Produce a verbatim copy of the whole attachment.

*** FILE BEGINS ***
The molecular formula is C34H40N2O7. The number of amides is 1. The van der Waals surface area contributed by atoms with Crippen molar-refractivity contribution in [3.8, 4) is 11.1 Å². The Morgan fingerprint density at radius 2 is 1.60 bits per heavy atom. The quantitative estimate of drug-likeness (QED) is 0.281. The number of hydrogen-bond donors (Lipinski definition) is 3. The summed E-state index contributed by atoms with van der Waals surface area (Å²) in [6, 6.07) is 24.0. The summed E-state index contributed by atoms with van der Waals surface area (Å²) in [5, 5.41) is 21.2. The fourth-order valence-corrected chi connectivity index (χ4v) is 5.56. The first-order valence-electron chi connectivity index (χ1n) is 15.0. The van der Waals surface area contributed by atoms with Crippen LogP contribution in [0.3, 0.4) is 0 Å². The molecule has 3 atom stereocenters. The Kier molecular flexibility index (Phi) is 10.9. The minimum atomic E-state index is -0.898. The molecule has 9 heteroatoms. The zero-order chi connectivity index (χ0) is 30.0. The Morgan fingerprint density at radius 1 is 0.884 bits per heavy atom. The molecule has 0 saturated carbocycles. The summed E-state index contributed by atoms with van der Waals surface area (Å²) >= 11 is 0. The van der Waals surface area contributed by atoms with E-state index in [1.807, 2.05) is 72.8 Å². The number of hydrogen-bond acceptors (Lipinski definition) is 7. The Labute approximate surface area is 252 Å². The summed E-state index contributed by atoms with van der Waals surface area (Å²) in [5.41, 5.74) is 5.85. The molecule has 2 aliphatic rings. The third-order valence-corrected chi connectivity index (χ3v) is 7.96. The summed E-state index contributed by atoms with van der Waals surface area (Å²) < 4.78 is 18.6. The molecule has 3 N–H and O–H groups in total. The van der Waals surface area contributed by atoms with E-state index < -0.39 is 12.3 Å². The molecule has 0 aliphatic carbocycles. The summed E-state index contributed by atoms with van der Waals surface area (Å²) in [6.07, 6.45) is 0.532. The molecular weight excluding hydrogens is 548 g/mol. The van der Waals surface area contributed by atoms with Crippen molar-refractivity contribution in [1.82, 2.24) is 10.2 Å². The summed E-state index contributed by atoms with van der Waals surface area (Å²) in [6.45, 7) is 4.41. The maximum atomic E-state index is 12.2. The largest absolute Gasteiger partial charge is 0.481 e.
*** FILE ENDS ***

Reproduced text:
The molecular formula is C34H40N2O7. The number of amides is 1. The van der Waals surface area contributed by atoms with Crippen molar-refractivity contribution in [3.8, 4) is 11.1 Å². The Morgan fingerprint density at radius 2 is 1.60 bits per heavy atom. The quantitative estimate of drug-likeness (QED) is 0.281. The number of hydrogen-bond donors (Lipinski definition) is 3. The summed E-state index contributed by atoms with van der Waals surface area (Å²) in [6, 6.07) is 24.0. The summed E-state index contributed by atoms with van der Waals surface area (Å²) in [5, 5.41) is 21.2. The fourth-order valence-corrected chi connectivity index (χ4v) is 5.56. The first-order valence-electron chi connectivity index (χ1n) is 15.0. The van der Waals surface area contributed by atoms with Crippen LogP contribution in [0.3, 0.4) is 0 Å². The molecule has 3 atom stereocenters. The Kier molecular flexibility index (Phi) is 10.9. The minimum atomic E-state index is -0.898. The molecule has 9 heteroatoms. The zero-order chi connectivity index (χ0) is 30.0. The Morgan fingerprint density at radius 1 is 0.884 bits per heavy atom. The molecule has 0 saturated carbocycles. The summed E-state index contributed by atoms with van der Waals surface area (Å²) >= 11 is 0. The van der Waals surface area contributed by atoms with E-state index in [1.807, 2.05) is 72.8 Å². The number of hydrogen-bond acceptors (Lipinski definition) is 7. The Labute approximate surface area is 252 Å². The summed E-state index contributed by atoms with van der Waals surface area (Å²) in [5.41, 5.74) is 5.85. The molecule has 2 aliphatic rings. The third-order valence-corrected chi connectivity index (χ3v) is 7.96. The summed E-state index contributed by atoms with van der Waals surface area (Å²) < 4.78 is 18.6. The molecule has 3 N–H and O–H groups in total. The van der Waals surface area contributed by atoms with E-state index < -0.39 is 12.3 Å². The molecule has 0 aliphatic carbocycles. The summed E-state index contributed by atoms with van der Waals surface area (Å²) in [6.07, 6.45) is 0.532. The molecular weight excluding hydrogens is 548 g/mol. The van der Waals surface area contributed by atoms with Crippen molar-refractivity contribution in [1.82, 2.24) is 10.2 Å². The summed E-state index contributed by atoms with van der Waals surface area (Å²) in [6.45, 7) is 4.41. The maximum atomic E-state index is 12.2. The largest absolute Gasteiger partial charge is 0.481 e.